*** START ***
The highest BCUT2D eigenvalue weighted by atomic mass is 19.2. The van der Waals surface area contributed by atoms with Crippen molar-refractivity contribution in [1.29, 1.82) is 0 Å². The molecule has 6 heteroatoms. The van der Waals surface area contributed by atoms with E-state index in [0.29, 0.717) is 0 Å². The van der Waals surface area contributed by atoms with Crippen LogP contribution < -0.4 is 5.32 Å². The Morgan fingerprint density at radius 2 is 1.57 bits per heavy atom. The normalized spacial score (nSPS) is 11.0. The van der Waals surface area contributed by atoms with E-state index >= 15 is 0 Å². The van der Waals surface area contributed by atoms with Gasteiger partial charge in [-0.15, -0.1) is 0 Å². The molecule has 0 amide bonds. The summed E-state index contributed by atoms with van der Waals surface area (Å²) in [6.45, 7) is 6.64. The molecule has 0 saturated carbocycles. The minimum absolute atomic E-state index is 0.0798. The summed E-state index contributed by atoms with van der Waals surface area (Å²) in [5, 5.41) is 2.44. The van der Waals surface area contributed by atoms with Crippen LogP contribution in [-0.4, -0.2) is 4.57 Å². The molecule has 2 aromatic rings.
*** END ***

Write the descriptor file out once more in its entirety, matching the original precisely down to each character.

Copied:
The highest BCUT2D eigenvalue weighted by atomic mass is 19.2. The van der Waals surface area contributed by atoms with Crippen molar-refractivity contribution in [1.29, 1.82) is 0 Å². The molecule has 6 heteroatoms. The van der Waals surface area contributed by atoms with E-state index in [0.29, 0.717) is 0 Å². The van der Waals surface area contributed by atoms with Crippen LogP contribution < -0.4 is 5.32 Å². The Morgan fingerprint density at radius 2 is 1.57 bits per heavy atom. The normalized spacial score (nSPS) is 11.0. The van der Waals surface area contributed by atoms with E-state index >= 15 is 0 Å². The van der Waals surface area contributed by atoms with Gasteiger partial charge in [-0.15, -0.1) is 0 Å². The molecule has 0 amide bonds. The summed E-state index contributed by atoms with van der Waals surface area (Å²) in [6.45, 7) is 6.64. The molecule has 0 saturated carbocycles. The minimum absolute atomic E-state index is 0.0798. The summed E-state index contributed by atoms with van der Waals surface area (Å²) in [5, 5.41) is 2.44. The van der Waals surface area contributed by atoms with Crippen LogP contribution in [-0.4, -0.2) is 4.57 Å². The molecule has 2 aromatic rings.